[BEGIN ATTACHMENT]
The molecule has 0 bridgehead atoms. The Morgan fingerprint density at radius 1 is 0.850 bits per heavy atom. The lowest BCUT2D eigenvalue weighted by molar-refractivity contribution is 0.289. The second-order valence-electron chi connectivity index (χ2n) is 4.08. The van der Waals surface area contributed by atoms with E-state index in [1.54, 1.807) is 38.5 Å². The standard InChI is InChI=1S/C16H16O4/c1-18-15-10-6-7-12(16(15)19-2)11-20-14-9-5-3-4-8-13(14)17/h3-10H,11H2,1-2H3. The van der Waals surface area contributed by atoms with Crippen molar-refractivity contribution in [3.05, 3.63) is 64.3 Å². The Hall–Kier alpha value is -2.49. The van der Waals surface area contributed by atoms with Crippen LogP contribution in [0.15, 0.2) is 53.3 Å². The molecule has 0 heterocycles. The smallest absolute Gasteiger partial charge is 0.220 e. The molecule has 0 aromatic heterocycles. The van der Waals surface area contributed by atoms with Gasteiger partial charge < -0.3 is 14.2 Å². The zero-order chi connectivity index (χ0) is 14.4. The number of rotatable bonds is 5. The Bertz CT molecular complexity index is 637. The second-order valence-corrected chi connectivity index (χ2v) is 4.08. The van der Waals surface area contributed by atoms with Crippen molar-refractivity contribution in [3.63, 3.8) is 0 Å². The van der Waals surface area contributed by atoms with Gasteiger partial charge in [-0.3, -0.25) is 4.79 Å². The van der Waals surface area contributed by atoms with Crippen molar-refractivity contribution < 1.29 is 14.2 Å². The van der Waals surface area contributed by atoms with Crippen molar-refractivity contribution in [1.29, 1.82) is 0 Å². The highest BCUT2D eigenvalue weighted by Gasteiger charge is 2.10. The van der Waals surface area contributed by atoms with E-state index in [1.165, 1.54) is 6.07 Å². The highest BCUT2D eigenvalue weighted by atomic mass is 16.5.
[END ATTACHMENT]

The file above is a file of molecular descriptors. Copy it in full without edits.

The molecule has 0 bridgehead atoms. The Morgan fingerprint density at radius 1 is 0.850 bits per heavy atom. The lowest BCUT2D eigenvalue weighted by molar-refractivity contribution is 0.289. The second-order valence-electron chi connectivity index (χ2n) is 4.08. The van der Waals surface area contributed by atoms with E-state index in [1.54, 1.807) is 38.5 Å². The standard InChI is InChI=1S/C16H16O4/c1-18-15-10-6-7-12(16(15)19-2)11-20-14-9-5-3-4-8-13(14)17/h3-10H,11H2,1-2H3. The van der Waals surface area contributed by atoms with Crippen molar-refractivity contribution in [3.05, 3.63) is 64.3 Å². The Hall–Kier alpha value is -2.49. The van der Waals surface area contributed by atoms with Crippen LogP contribution in [0.15, 0.2) is 53.3 Å². The molecule has 0 heterocycles. The smallest absolute Gasteiger partial charge is 0.220 e. The molecule has 0 aromatic heterocycles. The van der Waals surface area contributed by atoms with Gasteiger partial charge < -0.3 is 14.2 Å². The zero-order chi connectivity index (χ0) is 14.4. The number of rotatable bonds is 5. The Bertz CT molecular complexity index is 637. The second-order valence-corrected chi connectivity index (χ2v) is 4.08. The van der Waals surface area contributed by atoms with Crippen molar-refractivity contribution in [3.63, 3.8) is 0 Å². The van der Waals surface area contributed by atoms with Gasteiger partial charge in [-0.3, -0.25) is 4.79 Å². The van der Waals surface area contributed by atoms with Crippen molar-refractivity contribution < 1.29 is 14.2 Å². The van der Waals surface area contributed by atoms with Crippen molar-refractivity contribution in [1.29, 1.82) is 0 Å². The highest BCUT2D eigenvalue weighted by Gasteiger charge is 2.10. The van der Waals surface area contributed by atoms with E-state index in [1.165, 1.54) is 6.07 Å². The highest BCUT2D eigenvalue weighted by atomic mass is 16.5.